Robert C. Martin is a 68-year-old software craftsman (informally known as “Uncle Bob”) who collected ten object-oriented design principles. In this article, we will discuss the first five, more widely known as SOLID principles.
Respectfully, this acronym stands for:
SRP - Single Responsibility Principle.
OCP - Open/Closed Principle.
LSP - Liskov Substitution Principle.
ISP - Interface Segregation Principle.
DIP - Dependency Inversion Principle.
It all began in the year 2000 when Uncle Bob suggested that any successful software at one point or another will go through changes or further developments. Good design patterns decide how well the software will handle these changes in this process: If it becomes stiff and brittle, blame the inferior design principles.
That is why when our developers work on long-term outsourced software development projects, we always keep these principles in mind. Every update and tweak to the software may cause it to become rigid. These principles will help you avoid those troublesome situations:
Robert explains the number 1 rule of class changes: to eradicate side-effects caused by changing the software; a class should have one and only one reason to change. If one single class has multiple responsibilities, it makes it that much more complex to change it.
It may not seem as important when you’re starting out with a project, but we always keep in mind that software is a dynamic product. So, one class = One responsibility, that is one SOLID rule we always follow to keep our products flexible.
Before Robert ever defined these principles, Bertrand Meyer was the first to note the “most important rule of object-oriented design” in 1988. In short, the second principle out of the five says that: “Every single software entity, be it classes, functions or modules, should be closed for modification, but open for extension”.
In short, when you’re writing the code, make sure that you’ll be able to add to it in the future without changing the original, existing code.
A year before Bertrand Meyer introduced his book; Barbara Liskov shone the light on what we now call the “Liskov Substitution Principle”. To explain it easily, the third principle suggests that superclass shall be replaceable with objects of its subclasses without breaking the application. But, of course, that requires the objects of your subclasses to behave in the same way as the objects of your superclass.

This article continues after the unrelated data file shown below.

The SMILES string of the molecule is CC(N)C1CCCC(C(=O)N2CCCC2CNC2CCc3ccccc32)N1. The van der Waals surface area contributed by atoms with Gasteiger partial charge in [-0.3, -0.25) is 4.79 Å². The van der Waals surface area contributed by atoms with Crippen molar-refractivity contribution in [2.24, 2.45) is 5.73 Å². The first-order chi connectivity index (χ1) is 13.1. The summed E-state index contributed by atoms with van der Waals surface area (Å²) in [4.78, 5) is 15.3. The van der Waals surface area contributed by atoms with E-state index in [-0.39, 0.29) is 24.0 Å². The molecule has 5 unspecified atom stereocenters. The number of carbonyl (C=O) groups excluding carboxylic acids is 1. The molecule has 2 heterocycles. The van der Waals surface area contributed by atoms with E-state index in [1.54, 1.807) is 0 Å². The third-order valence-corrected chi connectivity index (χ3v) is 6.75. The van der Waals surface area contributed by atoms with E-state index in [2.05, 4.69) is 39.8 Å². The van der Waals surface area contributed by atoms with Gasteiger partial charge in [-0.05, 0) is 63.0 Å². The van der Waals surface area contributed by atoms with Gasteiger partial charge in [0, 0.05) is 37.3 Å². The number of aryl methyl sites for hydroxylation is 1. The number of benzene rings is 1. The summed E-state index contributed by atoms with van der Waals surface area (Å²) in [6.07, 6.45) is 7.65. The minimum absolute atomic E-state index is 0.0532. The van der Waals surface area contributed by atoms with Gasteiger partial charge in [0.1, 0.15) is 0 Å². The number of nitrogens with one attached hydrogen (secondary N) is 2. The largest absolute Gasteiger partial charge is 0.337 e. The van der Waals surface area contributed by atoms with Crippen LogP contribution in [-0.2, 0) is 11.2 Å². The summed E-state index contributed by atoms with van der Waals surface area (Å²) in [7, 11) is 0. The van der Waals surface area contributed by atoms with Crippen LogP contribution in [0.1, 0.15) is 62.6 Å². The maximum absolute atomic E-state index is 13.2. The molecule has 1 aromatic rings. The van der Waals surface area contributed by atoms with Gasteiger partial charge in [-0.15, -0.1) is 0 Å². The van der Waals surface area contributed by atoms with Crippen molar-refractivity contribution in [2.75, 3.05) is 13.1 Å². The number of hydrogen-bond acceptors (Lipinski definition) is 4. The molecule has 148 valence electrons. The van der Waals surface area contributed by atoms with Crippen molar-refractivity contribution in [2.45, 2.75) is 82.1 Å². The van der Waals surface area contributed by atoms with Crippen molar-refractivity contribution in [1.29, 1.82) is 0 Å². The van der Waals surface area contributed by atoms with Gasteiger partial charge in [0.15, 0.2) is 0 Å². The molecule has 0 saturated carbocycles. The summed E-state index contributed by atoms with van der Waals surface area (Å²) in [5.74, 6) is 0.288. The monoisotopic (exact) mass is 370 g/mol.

If this principle is something you’re thinking of using in your code, you should keep in mind that the behaviour of the code becomes significantly more important than its structure.
This may be the most basic but also the most underrated principle out of the five. When Robert was consulting a very famous company, he coined the following principle: Clients should not be forced to depend upon interfaces that they do not use.
All of our developers think that writing working software is essential, but they always press the importance of self-explanatory, well-made software. When we’re working on an outsourced software development project, we never violate this rule because ignoring this significant principle results in two unfortunate outcomes:
According to Robert, the last, but never the least, fifth principle is: High-level modules shouldn’t depend on the lower-level modules. Also, details should depend on abstractions, not the other way around.
This principle is the easiest to follow if you keep the previous four in mind. Basically, it is a continuance of other SOLID principles. If you keep up with the O and L rules, you’re also adhering to the last one.
When we work on our outsourced software development projects, we always keep in mind that ever-changing software should be easily tweaked, without complications and mistakes. This makes our products flexible and well-crafted. So thanks, Uncle Bob, for the fascinating SOLID principles that we think every developer must follow.
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